Self-care for me was definitely dating. I’m shifting this because everyone goes through seasons and sections of life. What’s right for someone at this season will probably change later. What I was doing was scheduling dates from online apps to get my hair done, get my nails done, and go out. I had to go out and I didn’t care if I like you or didn’t like you. I wanted to have a good time. My time is valuable and I’m not wasting my time on somebody I’m not feeling on the phone.
The first couple of months were like, “I got to get out the house. I got to feel like a woman. I have to.” For me, that’s what a couple of months of my life looked like as far as self-care went. I went to the mall and I bought a new dress. I was like, “I can’t afford to keep doing this.” Every week, I would go buy new clothes and new shoes, and get my hair and nails done. I’d spend $500 and I’m like, “What are you doing?” I was like, “Let’s change this.” It helped me. It was a small season of my life. Showers are important. It’s hard for a single mom to shower.
It restores your soul after a long day.
I remember, Paula, you talked about this in the Clubhouse room. I’m going to try to recreate this and then you can add a little bit of flavor to it. You were talking about, especially in the early days, that you’re one-on-one and it’s constant. You were like, “How can I wash myself?” You were using the bed and you created this barrier. You would get the shower going. The baby was in place and you would go into the shower as quickly as possible, then come back out and check. Is my recollection right?
You get the parts together hit. One time, I couldn’t do it anymore because he started rolling. I hope you haven’t done this, Marla. I’m a horrible mom. I was in the shower and he rolled off the bed. My bed sits high off the floor and I have hardwood floors. I heard it and I was like, “I’m so sorry.” I jumped out of the shower so fast. I had lightning speed. My superpower was flashing speed. I was there 2.5 seconds, not even. After that, I was like, “I’m not going to shower until you go to sleep, but then when you go to sleep, I want to sleep, so I’m not going to shower. I’m just going to sleep.” It was impossible in the early days.
The first time, there were nights where you’re like, “Shower or sleep? Which one is it going to be?”
Are you the same way? I’m sure some moms are reading this.
Showering does help me sleep better at night, which is always a good thing but then, that extra fifteen minutes could be devoted to sleep, which is also a good thing.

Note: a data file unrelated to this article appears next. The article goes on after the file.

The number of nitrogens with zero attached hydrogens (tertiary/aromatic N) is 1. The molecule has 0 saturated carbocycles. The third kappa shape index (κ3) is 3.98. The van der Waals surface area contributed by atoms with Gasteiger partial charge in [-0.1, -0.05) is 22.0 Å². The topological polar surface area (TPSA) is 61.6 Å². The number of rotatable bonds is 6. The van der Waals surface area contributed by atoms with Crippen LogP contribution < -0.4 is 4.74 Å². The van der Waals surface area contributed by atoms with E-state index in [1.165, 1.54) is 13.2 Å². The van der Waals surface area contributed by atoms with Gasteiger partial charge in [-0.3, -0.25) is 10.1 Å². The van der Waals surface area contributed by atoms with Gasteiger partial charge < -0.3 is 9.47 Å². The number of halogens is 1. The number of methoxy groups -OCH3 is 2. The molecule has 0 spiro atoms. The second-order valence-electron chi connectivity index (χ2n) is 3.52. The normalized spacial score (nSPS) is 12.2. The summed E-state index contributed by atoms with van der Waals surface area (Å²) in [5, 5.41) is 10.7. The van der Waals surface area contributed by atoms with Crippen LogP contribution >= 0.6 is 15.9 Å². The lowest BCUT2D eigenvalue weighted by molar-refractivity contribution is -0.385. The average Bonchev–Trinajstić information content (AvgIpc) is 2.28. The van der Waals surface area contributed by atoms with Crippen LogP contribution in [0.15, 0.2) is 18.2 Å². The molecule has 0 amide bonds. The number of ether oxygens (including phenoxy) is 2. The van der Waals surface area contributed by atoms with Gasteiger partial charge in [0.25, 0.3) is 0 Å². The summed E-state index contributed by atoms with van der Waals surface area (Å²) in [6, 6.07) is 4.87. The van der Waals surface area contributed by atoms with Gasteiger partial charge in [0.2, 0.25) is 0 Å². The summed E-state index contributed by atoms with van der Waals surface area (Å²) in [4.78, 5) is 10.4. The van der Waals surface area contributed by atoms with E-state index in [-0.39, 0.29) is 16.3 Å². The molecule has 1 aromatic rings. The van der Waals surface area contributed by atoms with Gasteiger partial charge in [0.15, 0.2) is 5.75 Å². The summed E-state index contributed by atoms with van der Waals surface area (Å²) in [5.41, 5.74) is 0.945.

Do you sleep better or worse now that you’re a solo parent?
There’s no comparison. In the beginning, you’re up at all hours with feedings and everything, but then she started sleeping through the night probably around closer to the five-month mark, consistently. That’s a game-changer. Now it’s solid ten hours, usually, from 8:00 to 6:00, give or take a little bit on either side. I know if she’s down by 8:00, my ass is in bed by 9:30 at least, hopefully, the latest is 10:00 because I need eight hours.
You sleep harder and better now than you did before because you’re exhausted?
No. I wake up more often.
Is it because of anxiety?
If she wakes up, I hear her. She may wake up and then she falls asleep again, but I could hear her. My friendly cat likes to wake me up at the crack of dawn for whatever reason. I’ve thought about checking myself into a hotel for one night. I was going to do that for Mother’s Day and that never happened. Speaking of self-care, that would be the treat for me to go to a hotel, and then I probably sleep like shit anyways. Go to a hotel and have an uninterrupted night of sleep in a very comfortable bed would be great.
The phantom cries are real. You’re sleeping, and then you think you hear a baby crying, so you wake up. He sleeps in his own room now. Before, I used to breastfeed and sleep with him in the bed. I slept well the first year he was born because I kept him with me and when he was hungry, I just pop a boob in his mouth and ate, so I could sleep. Now I hear the cries but they’re not real cries. They’re in my mind. You think you hear a baby crying and there’s no baby crying.
I said that as wishful thinking because I’ve thought about this for myself. I’ve never felt the tug of being a parent. I had a couple of relationships that I thought I would get married and I knew that if that ever happened, we would likely have children. Those relationships were more about the woman than it was about these would-be children. I’ve thought about this a lot. My anxieties are fine, except for the middle of the night. That’s when they come up. I don’t sleep eight hours straight anymore. In a good night, I make six straight and then I’m up, and then I’m back down kind of thing. I happened to think that if I had a baby in the house, I’d be up a lot more. I’d hear those phantom cries. I want to go check to make sure this baby’s still breathing.